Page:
In its end-of-year official report, the Russian Foreign Ministry indicated that Russia, as a permanent member of the UN Security Council, has made a substantial contribution to resolving conflicts and crises in Mali, Somalia, Sudan and the Central African Republic and many other African countries.
Russia also provided targeted humanitarian relief aid to Guinea, Sierra Leone, Liberia and Cameroon. The report, however, did not state the total amount that was spent on humanitarian aid to Africa in 2015. In 2015, Russia’s financial and material support was overwhelming. With regards to health, Russia’s contribution to the international effort to fight the deadly Ebola virus in West Africa (mainly in Guinea, Liberia and Sierra Leone) was estimated at around $60 million, according to an international department head of Russia’s health watchdog Rospotrebnadzor.
Russia continues participating in the joint effort to create a vaccine against the Ebola virus, which is expected to be ready for mass use in early 2016, the director of the Health Ministry’s department Marina Shevyreva said. According to the World Health Organization (WHO), the deadly Ebola virus has killed some 11,300 people in West Africa. Last February, to ease the situation of refugees who have been streaming from neighboring states into Cameroon, the Russian government delivered provided food aid for refugees amounting to US$ 2.5 million (1.3 billion CFA francs).
According to statistics issued by the Cameroon government and the United Nations High Commissioner for Refugees, around 300,000 refugees from Nigeria and the Central African Republic have sought refuge in Cameroon. The Republic of Burundi on May 13 last year saw a coup attempt and as a result threw the country into chaos. Burundi descended into violence after President Pierre Nkurunziza announced he was running for a third term. The decision to run for a third term in office was seen by opponents as a contradiction to the constitution. Coup leader General Niyombare is currently on the run. The failure of their coup bid and re-election of Nkurunziza have not stopped the unrest in the country. Over the past years, Russia has played pivotal roles in helping resolve many multi-faceted conflicts on the continent. For instance last September, there was a three-way consultation, the first time within this format, with the participation of Sudanese Foreign Minister Ibrahim Ghandour and South Sudanese Foreign Affairs and International Cooperation Minister Benjamin Barnaba, to utilize the “Moscow platform” to continue the dialogue on the issues that remain in the relations between the two states. The joint meeting made some important decisions by the Sudanese and South Sudanese foreign ministers, above all, regarding the need to implement – to the maximum degree and as soon as possible – all the provisions of the document on the inter-Sudanese settlement that were signed over the past two or three years.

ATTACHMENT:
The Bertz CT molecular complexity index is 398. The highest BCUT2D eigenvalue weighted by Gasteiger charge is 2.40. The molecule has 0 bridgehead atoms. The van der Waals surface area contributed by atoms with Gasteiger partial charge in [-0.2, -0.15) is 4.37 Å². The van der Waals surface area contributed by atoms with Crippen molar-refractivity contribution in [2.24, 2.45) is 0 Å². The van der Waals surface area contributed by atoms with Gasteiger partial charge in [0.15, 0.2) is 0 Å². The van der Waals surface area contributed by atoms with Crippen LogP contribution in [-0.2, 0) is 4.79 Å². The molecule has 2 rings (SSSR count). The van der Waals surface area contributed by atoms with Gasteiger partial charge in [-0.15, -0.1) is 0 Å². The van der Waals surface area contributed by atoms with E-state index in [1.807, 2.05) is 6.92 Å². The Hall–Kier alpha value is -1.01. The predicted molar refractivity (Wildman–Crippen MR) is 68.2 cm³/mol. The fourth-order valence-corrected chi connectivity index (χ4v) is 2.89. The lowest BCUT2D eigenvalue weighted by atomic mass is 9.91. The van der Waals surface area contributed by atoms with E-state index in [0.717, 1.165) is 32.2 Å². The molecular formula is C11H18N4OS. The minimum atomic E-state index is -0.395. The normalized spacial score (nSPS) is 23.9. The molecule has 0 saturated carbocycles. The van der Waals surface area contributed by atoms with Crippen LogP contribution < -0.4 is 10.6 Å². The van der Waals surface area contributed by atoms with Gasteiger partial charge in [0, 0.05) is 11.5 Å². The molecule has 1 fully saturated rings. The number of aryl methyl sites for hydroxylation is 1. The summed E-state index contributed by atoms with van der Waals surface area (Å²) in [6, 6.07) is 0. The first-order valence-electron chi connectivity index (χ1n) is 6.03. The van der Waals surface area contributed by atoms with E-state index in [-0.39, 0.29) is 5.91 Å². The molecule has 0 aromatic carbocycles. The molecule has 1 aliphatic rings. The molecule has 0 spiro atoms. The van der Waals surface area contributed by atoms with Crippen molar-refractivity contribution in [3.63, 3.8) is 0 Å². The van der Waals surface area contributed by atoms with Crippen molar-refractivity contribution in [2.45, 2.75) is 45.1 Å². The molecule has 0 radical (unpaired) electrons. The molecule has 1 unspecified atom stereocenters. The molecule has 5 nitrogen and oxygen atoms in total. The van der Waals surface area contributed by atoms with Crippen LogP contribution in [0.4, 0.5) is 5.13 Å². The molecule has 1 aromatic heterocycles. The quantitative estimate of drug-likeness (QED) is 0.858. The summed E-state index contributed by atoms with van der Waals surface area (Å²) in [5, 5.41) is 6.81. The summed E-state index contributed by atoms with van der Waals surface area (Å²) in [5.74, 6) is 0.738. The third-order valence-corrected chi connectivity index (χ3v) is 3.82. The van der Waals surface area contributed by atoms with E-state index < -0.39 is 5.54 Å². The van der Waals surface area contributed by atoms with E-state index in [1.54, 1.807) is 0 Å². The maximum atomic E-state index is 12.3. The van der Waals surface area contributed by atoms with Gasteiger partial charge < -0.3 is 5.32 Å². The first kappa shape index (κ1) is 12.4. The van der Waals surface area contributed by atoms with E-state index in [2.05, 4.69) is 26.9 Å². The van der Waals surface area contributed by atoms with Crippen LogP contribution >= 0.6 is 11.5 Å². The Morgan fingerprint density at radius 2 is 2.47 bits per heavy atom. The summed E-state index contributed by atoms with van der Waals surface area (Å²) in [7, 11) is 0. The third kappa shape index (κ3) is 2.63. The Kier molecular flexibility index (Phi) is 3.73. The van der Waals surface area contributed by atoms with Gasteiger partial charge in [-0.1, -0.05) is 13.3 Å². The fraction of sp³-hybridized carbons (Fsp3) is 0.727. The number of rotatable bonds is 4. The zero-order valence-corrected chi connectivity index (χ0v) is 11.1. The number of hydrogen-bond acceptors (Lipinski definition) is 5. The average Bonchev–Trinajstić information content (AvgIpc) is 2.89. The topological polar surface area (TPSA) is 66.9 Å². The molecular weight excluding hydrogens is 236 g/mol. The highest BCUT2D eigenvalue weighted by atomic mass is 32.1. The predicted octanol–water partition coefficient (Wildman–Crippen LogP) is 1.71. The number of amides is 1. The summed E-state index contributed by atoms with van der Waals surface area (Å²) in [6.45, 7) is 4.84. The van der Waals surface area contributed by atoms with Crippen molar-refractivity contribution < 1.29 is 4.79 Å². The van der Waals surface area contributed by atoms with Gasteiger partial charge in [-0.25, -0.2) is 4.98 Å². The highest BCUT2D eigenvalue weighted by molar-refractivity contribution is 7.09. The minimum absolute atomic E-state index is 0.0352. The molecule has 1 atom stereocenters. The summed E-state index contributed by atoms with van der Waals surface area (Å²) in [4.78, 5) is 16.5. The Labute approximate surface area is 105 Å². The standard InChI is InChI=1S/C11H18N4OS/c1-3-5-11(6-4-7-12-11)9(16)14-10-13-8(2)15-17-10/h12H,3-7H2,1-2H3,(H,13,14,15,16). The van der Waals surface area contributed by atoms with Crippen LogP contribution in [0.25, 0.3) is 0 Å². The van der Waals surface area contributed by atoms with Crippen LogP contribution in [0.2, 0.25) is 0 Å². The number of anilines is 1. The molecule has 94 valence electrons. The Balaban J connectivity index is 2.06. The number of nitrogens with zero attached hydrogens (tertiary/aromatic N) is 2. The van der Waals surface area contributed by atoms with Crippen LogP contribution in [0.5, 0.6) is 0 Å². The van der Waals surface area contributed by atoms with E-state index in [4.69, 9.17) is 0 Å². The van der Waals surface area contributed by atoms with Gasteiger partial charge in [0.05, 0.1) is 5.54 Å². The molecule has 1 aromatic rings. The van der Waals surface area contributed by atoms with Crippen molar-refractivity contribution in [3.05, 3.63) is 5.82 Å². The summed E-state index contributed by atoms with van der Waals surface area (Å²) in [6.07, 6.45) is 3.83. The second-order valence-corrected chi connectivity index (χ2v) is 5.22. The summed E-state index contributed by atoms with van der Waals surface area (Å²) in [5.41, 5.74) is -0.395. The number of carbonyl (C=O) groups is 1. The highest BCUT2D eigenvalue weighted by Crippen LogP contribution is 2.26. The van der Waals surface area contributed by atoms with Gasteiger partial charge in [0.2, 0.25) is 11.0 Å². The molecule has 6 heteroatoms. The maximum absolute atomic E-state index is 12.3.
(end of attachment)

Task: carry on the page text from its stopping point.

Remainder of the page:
Russia welcomed the efforts to stabilize the situation in the Republic of South Sudan, where a conflict has been ongoing since 2013, as well as the signing of a peace agreement between the South Sudanese government and the opposition last August. Russia supported them to continue advocating for a political, diplomatic settlement of all outstanding issues, among other things, by following a corresponding approach at the UN Security Council. Foreign Minister Sergei Lavrov, meeting separately with the Foreign Affairs and International Cooperation Ministers from Rwanda, Congo and Madagascar last year, stressed Russia’s preparedness to boost humanitarian aid to natural and man-made disasters regions as well as continue helping to find lasting solutions to conflicts in Africa. “We agree that various conflicts in Africa require heightened attention of the world community and the UN, primarily in order to support the approaches of Africans who know better than others how to approach complicated issues on their continent,” Lavrov told Rwandan Louise Mushikiwabo during a joint media conference held last October in Moscow. They further shared opinions on the events in the Democratic Republic of the Congo (DRC) and the African Great Lakes Region as a whole, the Horn of Africa, the Central African Republic and South Sudan.
As always, Russia has agreed on the need to contribute to the subregional organizations on the continent and to continue consolidating the peacemaking potential of the African Union (AU). In addition, Russia regularly provides funds for the annual training of about 80 peacemakers from African countries. “We will help strengthen the peacekeeping potential of African countries in the form of training peacekeepers from African countries and helping them equip their peacekeeping contingents,” Lavrov said in January last year after talks with Burundi Foreign Minister Laurent Kavakure. In all discussions and consultations held throughout 2015, both African and Russian sides have had in-depth exchange of opinions on key issues on the African agenda with a particular focus on easing crisis situations in Africa. Russian President Vladimir Putin stressed at a previous ceremony when receiving credentials from ambassadors of several foreign countries, including diplomats of several African states, that Russia has planned to give all necessary humanitarian assistance to conflict-stricken African countries.
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